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Historical thinking and family historians: Renovating the house of history?



Emma Shaw


The University of Newcastle, Australia


Family history research, as a multi-billion-dollar industry, is one of the most popular pastimes in the world with millions of enthusiasts worldwide. Anecdotally regarded by some in the academy as being non-traditional, family historians are changing the historiographic landscape through the proliferation and dissemination of their familial narratives across multiple media platforms. Learning to master the necessary research methodologies to undertake historical work is a pedagogic practice, but for many family historians this occurs on the fringe of formal education settings in an act of public pedagogy. As large producers of the past, there have been many important studies into the research practices of family historians, where family historians have been shown to draw upon the research methodologies of professional historians.  Paradoxically, little attention has been paid to how these large producers of historical knowledge think historically.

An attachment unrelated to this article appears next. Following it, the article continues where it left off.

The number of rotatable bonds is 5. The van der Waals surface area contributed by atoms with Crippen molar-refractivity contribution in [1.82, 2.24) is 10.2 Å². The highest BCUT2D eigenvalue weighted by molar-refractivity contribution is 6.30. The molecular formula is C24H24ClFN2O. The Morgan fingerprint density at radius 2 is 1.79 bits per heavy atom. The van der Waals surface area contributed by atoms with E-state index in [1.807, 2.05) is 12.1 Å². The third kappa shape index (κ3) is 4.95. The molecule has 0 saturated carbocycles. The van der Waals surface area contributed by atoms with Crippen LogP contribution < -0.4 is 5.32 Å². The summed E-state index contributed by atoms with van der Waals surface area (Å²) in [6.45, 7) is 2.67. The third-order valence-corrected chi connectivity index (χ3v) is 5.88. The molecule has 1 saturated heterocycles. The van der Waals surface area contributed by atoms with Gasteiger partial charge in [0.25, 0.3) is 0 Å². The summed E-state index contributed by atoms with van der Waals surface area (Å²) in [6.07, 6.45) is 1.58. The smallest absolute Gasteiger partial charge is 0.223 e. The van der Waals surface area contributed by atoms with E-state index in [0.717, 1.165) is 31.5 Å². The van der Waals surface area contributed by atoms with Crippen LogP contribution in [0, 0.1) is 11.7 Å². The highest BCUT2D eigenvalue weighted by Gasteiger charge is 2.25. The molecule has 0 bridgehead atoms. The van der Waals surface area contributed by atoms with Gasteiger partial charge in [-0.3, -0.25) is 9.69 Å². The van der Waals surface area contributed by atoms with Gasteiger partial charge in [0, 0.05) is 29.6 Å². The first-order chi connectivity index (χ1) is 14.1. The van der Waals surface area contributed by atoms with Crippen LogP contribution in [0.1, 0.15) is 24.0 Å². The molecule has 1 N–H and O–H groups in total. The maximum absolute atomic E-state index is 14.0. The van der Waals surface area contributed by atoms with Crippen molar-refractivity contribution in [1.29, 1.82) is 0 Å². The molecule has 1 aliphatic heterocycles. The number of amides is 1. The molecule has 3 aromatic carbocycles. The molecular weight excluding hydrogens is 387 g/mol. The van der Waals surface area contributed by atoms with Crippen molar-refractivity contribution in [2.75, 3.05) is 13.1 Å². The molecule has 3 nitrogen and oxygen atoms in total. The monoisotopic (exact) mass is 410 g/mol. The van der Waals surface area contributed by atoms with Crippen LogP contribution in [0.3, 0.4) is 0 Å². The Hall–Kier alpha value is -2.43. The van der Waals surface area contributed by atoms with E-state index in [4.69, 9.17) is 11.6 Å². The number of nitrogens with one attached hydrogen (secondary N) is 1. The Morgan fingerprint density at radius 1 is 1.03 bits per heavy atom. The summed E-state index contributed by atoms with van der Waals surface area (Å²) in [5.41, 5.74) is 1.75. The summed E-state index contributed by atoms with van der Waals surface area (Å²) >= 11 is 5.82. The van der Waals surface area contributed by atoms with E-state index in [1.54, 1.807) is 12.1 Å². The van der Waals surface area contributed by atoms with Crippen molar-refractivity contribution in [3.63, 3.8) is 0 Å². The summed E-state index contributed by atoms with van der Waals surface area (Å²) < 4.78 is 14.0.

This paper reports on interview findings from a recent Australian study into the historical thinking of family historians. Drawing on Peter Seixas’ (2011) historical thinking concepts as a heuristic lens, this research finds that some family historians, despite being largely untrained in historical research methodologies (Shaw, 2018), display the theoretical nuances of the history discipline in (re)constructing and disseminating their familial pasts. 


Family historians, Historical thinking, Substantive history, Procedural history, Public pedagogy

How to Cite:

Shaw, E. (2021). Historical thinking and family historians: Renovating the house of history? Historical Encounters, 8(1), 83-96.


  • Published 4 November 2021

  • Double Blind Peer Reviewed

  • Author Retains Copyright

  • Distributed under a CC BY-NC-ND 4.0 License

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